A wee walk

A blog about a hike across Scotland (and possibly other things)

Further on up the road

One of the great things about The Great Outdoors Challenge is that there’s no dedicated path.  That fact is its own challenge (also great) to first-timers, off-islanders, and all who hope to have direction provided. One time or another you can count me among them.

Instead, what Challengers walk on is what other people created when they had more important things to do than walk for pleasure.

It’s interesting that it’s possible to walk across a country, including a largely uninhabited quadrant of one, on such paths. As it happens, five of the 12 miles I walked today was across open ground and on no path at all.

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But that’s rare.

The paths have many histories. Some are drovers trails along which stockmen moved cattle from the Highlands to markets in the south once a year. Some are stalkers trails that hunters wore around the brows of hills so they could spy deer without being seen or smelled. Most, of course, are just ways to get from one place to another. Social trails (including paved ones), although that designation doesn’t express their seriousness and necessity.

Wherever we are, it seems there’s good reason to be somewhere else fairly soon. Even for the most unfree, unable or unadventurous that’s true. “Somewhere else” can be close. Just not here.

It’s impossible not to think about this when you’re walking along. Most of the time your only companion is the slightly cleared area in front of you. And when she isn’t there, you’re missing her.

Here are some of the trails I went on today.

There’s the paved road that led from the end of the loch where I camped.  As with most rural roads in Scotland it is one lane, with passing spots.

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There was an impossibly steep road up through a forest. It’s hard to imagine a vehicle going up or down, although it’s built for that purpose and I was told trucks loaded with just-felled trees use it.

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Here’s a little path that keeps your feet from getting wet.

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The paths that get to me, though, are those just wide enough for people walking single file, and often worn into a shallow trench that makes even that width confining.

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Some of these are undoubtedly animal trails, with the animals capable of making them in this part of the world being cattle, sheep,  horses, and of course deer.

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But even if they began with animals, you can be certain that numberless people for numberless generations have walked them, too.

People going to buy or sell, to borrow or repay, to visit or seek solitude, to find a mate or leave one, to pursue or flee, to come back in a few hours or never come back.  And for thousands of other reasons, and reasons in between.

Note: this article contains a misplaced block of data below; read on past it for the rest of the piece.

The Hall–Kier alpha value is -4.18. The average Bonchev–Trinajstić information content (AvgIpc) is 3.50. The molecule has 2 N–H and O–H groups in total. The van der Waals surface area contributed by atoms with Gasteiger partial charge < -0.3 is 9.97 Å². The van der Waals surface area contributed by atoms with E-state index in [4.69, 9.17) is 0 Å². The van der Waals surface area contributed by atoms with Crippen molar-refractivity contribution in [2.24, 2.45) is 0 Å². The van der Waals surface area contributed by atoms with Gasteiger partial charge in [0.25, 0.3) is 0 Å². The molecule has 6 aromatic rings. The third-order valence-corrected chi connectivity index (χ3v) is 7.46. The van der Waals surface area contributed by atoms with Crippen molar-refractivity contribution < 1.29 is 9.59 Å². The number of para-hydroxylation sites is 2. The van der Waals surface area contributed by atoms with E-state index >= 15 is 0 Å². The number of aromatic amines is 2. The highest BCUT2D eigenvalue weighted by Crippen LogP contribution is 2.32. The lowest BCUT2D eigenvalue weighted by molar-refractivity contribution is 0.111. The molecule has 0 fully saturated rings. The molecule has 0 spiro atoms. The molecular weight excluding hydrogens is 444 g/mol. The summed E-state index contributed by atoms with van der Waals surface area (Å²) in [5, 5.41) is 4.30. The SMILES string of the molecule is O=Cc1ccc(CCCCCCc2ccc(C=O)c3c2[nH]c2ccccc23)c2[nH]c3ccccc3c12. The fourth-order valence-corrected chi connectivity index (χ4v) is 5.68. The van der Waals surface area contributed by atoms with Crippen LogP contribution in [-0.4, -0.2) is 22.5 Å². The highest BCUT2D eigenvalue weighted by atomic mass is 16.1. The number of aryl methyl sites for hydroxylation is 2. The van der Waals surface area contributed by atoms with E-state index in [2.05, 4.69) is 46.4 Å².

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At one point the side of the hill I was walking on changed from a gentle slope to nearly a cliff edge (albeit a cliff of vegetation, not rock). The path, having someplace it wanted to get to, continued straight along the verge.

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Far below, a stream of clear tannic water flowed over pink granite boulders.  Along it were bright patches of grass surrounded by brown heather, like an ancient bolt of velvet that had lost almost all its nap.

I thought about the hundreds of thousands of people who had walked on it for centuries. Not only the ordinary folks but the exotic ones, too. The Rob Roy types, rustling cattle; the “heather priests,” who spent their lives traveling from one settlement to another; the Covenanters and the Jacobites, and their English tormentors; the tenants driven to the coast in the Highland Clearances; the writers like Robert Burns and Wordsworth, who put the place in words.

Just about then on the iPod shuffle–a great addition to a Challenge, I have to say–came a song from Bruce Springsteen’s “Seeger Sessions” concert in Dublin.

Further up the road, further up the road
Where the gun is cocked and the bullet’s cold
The miles are marked in blood and gold . . .

Further up the road, further up the road
I’ll meet you further on up the road.
Where the way is dark and the night is cold,
I’ll meet you further on up the road.

There’s a break near the end where an echoey penny whistle plays the melody. It sounded like it could have been coming up the glen.

The concert was in Ireland and the song isn’t Scottish, but it was music for the moment nonetheless.

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1 Comment

  1. Reminds me of my Irish grandfather, who walked from his home in County Mayo to Galway, where a ship took him to America, never to return. And of my Scottish grandfathers. . .

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